At a time the banking public thought handlers of First Bank had done all that were necessary to keep it on top as the nation's number one financial service brand, a new chapter was recently opened to help the bank extend its horizon, writes Raheem Akingbolu Beyond any reason that may be given by brand owners, who breathe new life into their brands, one thing that is sacrosanct is the need to keep abreast of changing needs in the market place. This happened last week when First Bank Holdings rolled out the drum to usher in a new identity.
In less than 24 hours after the official unveiling, customers who visited a few branches of the bank and other subsidiaries of the group had started noticing the change. According to THISDAY findings, the conceptualisation and implementation of the new identity took the creative egg heads within and outside the group some 18 months before they arrived at the final output. In the new look, its iconic African elephant, which has remained a symbol of strength and growth for FirstBank, FBN Holdings and all its subsidiaries, is though retained, but not without some amendments, which were done to communicate the new status of the brand. What the bank has done is a response to global trend if one considers how some of the greatest brands in the world often rejuvenate to remain fresh. Brands like Guinness, Coca-Cola and Kellogg's are iconic, global in their status. Yet, when one looks at their market leadership over the decades, they have all changed even if it has been in a more evolutionary sense over time, rather than radical overhauls. One slight difference in the first bank's approach is that it is an extensive change in order for the business to achieve the required regeneration for growth and profitable returns. This is necessary as the group is already making inroads into some other countries, where the erstwhile logo may clash with that of some other organisations. To pundits, this has singled out the handlers of the brand as people with foresights. Of course, the management stated clearly that the refreshed identity embodies the group's internal values and the direction they were heading to henceforth.
Synopsis A quick look at the new elephant shows activeness and pragmatism. According to the Head, Marketing and Corporate Communications, Folake Ani-Mumuney, the raised head of the elephant in the refreshed version is the bank's promise to all customers that with First Bank in their corner, every financial challenge they face can easily be surmounted. She said; "The deep blue colour represents momentum, innovation and evolution. These principles ensure that we continue to develop solutions that are at the heart of all their challenges. The raised foot of the elephant is a promise that we will always put our best foot forward for each and every one of our customers," For the colour, she explained that the adoption of complimentary colours; platinum and gold in the logo serves as a reminder of the inherent value and durability of the brand, while the precious metals identified with value. In all, she pointed out that the brand refreshment marks a renewed promise to all stakeholders - a promise to continue to set the gold standard of value and excellence in financial solutions across Sub Saharan Africa. Speaking at the event, the CEO, FBN Holdings, Bello Maccido, said with the new identity, FBN Group was committed to building a financial institution that consistently supports growth. He also said the new identity celebrates and showcases the unique characteristics of the diverse nations on the group's continent. He said: "We believe that our continued success will be built on the principle that we will add value nationally, regionally and at continental level. Our customers have always come first and each and every change that we implement as a group is designed to ensure that continues,"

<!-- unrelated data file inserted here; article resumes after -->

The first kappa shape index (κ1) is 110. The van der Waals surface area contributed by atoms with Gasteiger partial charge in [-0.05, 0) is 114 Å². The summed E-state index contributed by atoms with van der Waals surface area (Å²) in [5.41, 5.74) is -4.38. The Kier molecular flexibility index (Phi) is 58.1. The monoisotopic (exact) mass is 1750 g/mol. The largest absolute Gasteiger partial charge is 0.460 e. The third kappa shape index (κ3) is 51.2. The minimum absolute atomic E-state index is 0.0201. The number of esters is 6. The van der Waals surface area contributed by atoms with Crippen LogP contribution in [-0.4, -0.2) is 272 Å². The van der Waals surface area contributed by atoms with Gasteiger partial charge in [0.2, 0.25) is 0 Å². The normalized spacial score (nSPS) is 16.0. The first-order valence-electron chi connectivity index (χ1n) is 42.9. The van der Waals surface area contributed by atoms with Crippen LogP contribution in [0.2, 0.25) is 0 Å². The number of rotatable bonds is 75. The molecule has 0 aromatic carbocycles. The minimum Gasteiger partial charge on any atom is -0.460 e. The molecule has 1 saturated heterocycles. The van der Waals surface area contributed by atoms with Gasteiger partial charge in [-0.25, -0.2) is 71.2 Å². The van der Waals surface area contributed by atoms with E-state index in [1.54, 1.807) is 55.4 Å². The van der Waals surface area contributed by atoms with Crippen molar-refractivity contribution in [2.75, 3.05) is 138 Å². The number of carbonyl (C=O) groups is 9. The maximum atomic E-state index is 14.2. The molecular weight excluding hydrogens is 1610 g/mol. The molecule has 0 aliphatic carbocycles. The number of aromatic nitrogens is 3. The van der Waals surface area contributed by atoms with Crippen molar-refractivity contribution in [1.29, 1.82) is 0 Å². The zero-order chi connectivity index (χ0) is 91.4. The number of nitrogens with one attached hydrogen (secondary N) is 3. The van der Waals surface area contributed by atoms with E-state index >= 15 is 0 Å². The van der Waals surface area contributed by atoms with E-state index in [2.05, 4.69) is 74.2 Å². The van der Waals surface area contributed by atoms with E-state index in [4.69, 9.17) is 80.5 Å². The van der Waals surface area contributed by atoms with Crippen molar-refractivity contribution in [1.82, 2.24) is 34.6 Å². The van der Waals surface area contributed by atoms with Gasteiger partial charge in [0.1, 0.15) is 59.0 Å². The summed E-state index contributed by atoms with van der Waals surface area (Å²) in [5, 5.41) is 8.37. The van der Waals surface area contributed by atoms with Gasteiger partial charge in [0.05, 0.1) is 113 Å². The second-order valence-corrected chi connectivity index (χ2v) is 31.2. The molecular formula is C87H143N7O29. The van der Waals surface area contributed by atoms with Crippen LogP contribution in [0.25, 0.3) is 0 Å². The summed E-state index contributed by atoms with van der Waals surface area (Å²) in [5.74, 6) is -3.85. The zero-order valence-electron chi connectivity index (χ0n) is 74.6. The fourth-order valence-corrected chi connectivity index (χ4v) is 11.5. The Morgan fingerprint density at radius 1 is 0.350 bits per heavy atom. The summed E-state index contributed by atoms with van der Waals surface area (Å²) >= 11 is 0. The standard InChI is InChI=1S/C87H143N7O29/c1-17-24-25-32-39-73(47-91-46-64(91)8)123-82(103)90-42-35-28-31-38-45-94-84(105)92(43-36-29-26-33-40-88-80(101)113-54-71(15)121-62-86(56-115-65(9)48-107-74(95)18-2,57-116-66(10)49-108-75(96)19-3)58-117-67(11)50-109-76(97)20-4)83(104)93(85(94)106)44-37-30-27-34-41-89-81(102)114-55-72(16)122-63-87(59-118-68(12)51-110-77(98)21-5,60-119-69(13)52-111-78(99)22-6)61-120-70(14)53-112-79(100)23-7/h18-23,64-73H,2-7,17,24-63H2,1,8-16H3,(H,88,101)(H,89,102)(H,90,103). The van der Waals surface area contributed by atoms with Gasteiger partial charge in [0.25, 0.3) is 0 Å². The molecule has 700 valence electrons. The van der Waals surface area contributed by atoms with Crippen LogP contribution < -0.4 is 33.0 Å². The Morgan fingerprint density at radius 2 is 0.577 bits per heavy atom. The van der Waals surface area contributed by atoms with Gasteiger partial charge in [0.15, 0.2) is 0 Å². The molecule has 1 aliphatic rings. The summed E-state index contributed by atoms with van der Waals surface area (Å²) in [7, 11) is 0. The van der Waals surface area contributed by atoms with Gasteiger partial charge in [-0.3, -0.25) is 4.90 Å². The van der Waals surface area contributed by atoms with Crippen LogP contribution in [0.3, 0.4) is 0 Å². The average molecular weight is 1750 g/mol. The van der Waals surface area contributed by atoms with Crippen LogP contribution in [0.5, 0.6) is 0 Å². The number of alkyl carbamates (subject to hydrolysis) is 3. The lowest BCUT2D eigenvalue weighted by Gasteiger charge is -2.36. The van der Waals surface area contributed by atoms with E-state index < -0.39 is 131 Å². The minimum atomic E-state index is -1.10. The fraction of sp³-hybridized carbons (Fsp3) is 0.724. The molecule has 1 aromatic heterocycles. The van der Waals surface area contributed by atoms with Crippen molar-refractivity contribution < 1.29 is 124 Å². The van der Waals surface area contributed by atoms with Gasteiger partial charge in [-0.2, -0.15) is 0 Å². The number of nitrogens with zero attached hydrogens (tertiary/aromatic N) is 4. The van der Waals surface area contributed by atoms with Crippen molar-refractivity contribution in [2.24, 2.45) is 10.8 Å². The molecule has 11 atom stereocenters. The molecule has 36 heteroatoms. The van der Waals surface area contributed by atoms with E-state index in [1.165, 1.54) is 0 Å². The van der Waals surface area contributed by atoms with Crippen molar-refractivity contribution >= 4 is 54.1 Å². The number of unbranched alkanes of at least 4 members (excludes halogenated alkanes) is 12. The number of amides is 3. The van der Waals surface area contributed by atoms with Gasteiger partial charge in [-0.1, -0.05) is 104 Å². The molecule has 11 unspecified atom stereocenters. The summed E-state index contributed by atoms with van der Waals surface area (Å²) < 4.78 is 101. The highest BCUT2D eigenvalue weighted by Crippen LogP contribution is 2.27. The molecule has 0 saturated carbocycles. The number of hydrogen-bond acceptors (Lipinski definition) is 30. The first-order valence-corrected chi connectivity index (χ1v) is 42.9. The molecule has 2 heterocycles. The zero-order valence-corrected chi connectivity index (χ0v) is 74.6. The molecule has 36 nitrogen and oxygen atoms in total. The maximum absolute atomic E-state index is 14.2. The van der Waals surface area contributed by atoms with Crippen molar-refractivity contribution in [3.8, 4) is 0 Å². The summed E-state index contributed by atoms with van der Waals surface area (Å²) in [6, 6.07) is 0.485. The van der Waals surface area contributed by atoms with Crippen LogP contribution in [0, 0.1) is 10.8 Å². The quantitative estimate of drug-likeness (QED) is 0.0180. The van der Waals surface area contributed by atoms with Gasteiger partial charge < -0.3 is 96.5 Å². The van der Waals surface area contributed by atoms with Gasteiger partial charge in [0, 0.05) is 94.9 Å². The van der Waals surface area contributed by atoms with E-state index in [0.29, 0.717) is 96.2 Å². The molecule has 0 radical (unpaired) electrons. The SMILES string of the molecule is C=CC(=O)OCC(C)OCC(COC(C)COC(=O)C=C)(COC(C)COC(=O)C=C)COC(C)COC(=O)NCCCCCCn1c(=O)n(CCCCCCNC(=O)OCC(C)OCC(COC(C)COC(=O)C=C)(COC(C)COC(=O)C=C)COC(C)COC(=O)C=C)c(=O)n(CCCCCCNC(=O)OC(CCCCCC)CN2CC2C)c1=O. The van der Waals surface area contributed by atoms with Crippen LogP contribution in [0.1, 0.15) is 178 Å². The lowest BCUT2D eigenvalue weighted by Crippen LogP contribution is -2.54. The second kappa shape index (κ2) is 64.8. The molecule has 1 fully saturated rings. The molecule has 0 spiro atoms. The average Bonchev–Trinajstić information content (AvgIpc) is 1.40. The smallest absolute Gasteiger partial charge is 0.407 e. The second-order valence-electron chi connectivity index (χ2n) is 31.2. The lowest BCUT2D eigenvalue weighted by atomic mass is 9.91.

Brand at a glance In the next two months, it will be exactly 120 years since first bank has been operating in the Nigerian market. Like other leading brands of the world, it has over the years witnessed series of rebranding and restructuring. However, if there is any lesson worth taking from the managers of the brand, it's the fact that they have not for a day allowed complacency to affect the growth of the brand. As a market leader, First Bank has consistently maintained its position and continues to bond strongly with customers. It has also sustained a profile of integrity and reliability, which has made it easy for its spin doctors to position it for new customers. A few years ago, a drastic change in the financial sector encouraged new entrants and this led to unbridled rush for 'branding and globalisation.' Before then, the new comers had played a fast game and used the phrase 'new generation for differentiation. The target was to use this to advocate a generational shift and appeal to the youth segment of the market. At the end of the day, it became a strong tool as most consumers began to associate the new banks with efficiency, modernisation and creativity, while the old generation banks were regarded as the banks of the olds.
With the consolidation in the sector, which sent most of the so called 'new generation' banks parking from the market, the old ones were vindicated. It soon became clear that core banking ethics and not jamboree marketing, mattered in the industry. Having established a credible name and a strong niche in the market, First Bank was quick to adjust and redefined its essence as a bank for all segments and all generations. Expectedly, there must be a way of expressing this; hence its recent diversion into youth based brand activation programmes and royal treatment for some existing customers. The recent refreshment is another plus for the bank and it will take competitors years to beat the record.